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Clattern Bridge

A Scheduled Monument in Grove, Kingston upon Thames

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Coordinates

Latitude: 51.4086 / 51°24'30"N

Longitude: -0.3068 / 0°18'24"W

OS Eastings: 517858.716167

OS Northings: 169091.586288

OS Grid: TQ178690

Mapcode National: GBR 79.59Z

Mapcode Global: VHGR8.MVNJ

Entry Name: Clattern Bridge

Scheduled Date: 16 February 1938

Source: Historic England

Source ID: 1002021

English Heritage Legacy ID: LO 98

County: Kingston upon Thames

Electoral Ward/Division: Grove

Built-Up Area: Kingston upon Thames

Traditional County: Surrey

Lieutenancy Area (Ceremonial County): Greater London

Church of England Parish: All Saints, Kingston-on-Thames

Church of England Diocese: Southwark

Summary

Clattern Bridge, 60m north-west of Guildhall.

Source: Historic England

Details

This record was the subject of a minor enhancement on 30 March 2015. This record has been generated from an "old county number" (OCN) scheduling record. These are monuments that were not reviewed under the Monuments Protection Programme and are some of our oldest designation records.

The monument includes a medieval multi-span bridge situated over the Hogsmill River, a short distance from where it meets the east side of the River Thames in Kingston.

The bridge has three semi-circular arches, dating to the 12th century, each comprising two rings of ashlar dressing above which is rubble and flint filling. The upper part is an 18th century addition and is of red brick with stone capping. On the south side the bridge has been extended in the 18th and 19th centuries. The south face of the bridge has 19th century stone columns with cubic capitals, surmounted by three columns with scallop capitals. There are no cutwaters on either side.

In the late 12th century, the Saxon ‘Clatrung Bridge’ was replaced by a new bridge crossing the Hogsmill River. In 1758 the Court of Assembly voted 220 towards 'widening and enlarging Clattering Bridge'. The brick parapet was taken down to road level, and the bridge was extended southwards by three red brick arches 7m wide. These were built beside the existing stone arches, and bonded into them, a brick parapet was raised on the southern side of the bridge, and one footpath was constructed. In 1852, the bridge was still further widened on the southern side by the addition of three more arches of stock brick. At the same time an ornamental railing was set up in place of the brick parapet, and this further enlarged bridge became known as Clattern Bridge.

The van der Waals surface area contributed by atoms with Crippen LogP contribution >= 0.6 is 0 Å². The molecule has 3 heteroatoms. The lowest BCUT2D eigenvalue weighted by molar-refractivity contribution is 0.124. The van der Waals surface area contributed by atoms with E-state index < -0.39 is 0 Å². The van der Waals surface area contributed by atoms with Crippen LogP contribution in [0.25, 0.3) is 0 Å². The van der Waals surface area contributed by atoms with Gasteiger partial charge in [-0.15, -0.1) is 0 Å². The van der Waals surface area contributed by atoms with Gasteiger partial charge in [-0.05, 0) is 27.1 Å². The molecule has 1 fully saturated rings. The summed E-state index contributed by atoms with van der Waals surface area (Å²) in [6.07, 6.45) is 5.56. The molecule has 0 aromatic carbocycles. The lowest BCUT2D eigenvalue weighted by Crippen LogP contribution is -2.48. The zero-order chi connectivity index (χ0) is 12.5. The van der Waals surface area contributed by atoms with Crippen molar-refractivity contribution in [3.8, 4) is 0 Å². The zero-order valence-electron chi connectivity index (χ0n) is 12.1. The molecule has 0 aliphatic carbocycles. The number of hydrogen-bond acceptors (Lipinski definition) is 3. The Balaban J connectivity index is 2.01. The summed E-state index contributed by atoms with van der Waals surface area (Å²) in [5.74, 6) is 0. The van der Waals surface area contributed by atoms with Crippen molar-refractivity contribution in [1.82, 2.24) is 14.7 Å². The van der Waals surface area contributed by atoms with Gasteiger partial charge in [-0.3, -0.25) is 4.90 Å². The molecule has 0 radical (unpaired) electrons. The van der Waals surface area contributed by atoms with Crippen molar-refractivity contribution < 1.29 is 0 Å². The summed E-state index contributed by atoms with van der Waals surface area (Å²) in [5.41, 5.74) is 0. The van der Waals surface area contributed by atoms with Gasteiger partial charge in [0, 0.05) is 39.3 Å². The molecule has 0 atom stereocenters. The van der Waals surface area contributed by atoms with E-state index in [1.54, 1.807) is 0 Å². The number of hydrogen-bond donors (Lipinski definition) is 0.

The upstanding remains of Clattern Bridge are Grade I listed.

Source: Historic England

Reasons for Scheduling

Multi-span bridges are structures of two or more arches supported on piers. They were constructed throughout the medieval period for the use of pedestrians and packhorse or vehicular traffic, crossing rivers or streams, often replacing or supplementing earlier fords. During the early medieval period timber was used, but from the 12th century stone (and later brick) bridges became more common, with the piers sometimes supported by a timber raft. Most stone or brick bridges were constructed with pointed arches, although semicircular and segmental examples are also known. A common medieval feature is the presence of stone ashlar ribs underneath the arch. The bridge abutments and revetting of the river banks also form part of the bridge. Where medieval bridges have been altered in later centuries, original features are sometimes concealed behind later stonework, including remains of earlier timber bridges. The roadway was often originally cobbled or gravelled. The building and maintenance of bridges was frequently carried out by the church and by guilds, although landowners were also required to maintain bridges. From the mid-13th century the right to collect tolls, known as pontage, was granted to many bridges, usually for repairs; for this purpose many urban bridges had houses or chapels on them, and some were fortified with a defensive gateway. Medieval multi-span bridges must have been numerous throughout England, but most have been rebuilt or replaced and less than 200 examples are now known to survive. As a rare monument type largely unaltered, surviving examples and examples that retain significant medieval and post-medieval fabric are considered to be of national importance.

Despite 18th and 19th century alterations and additions, Clattern Bridge is a good example of a medieval multi-span bridge which survives well. It includes some impressive medieval masonry.

The bridge will contain archaeological information relating to its medieval construction and use, and is considered to retain archaeological remains associated with the earlier Saxon bridge.

Source: Historic England

Sources

Other
NMR TQ16NE43. PastScape 974923

Source: Historic England

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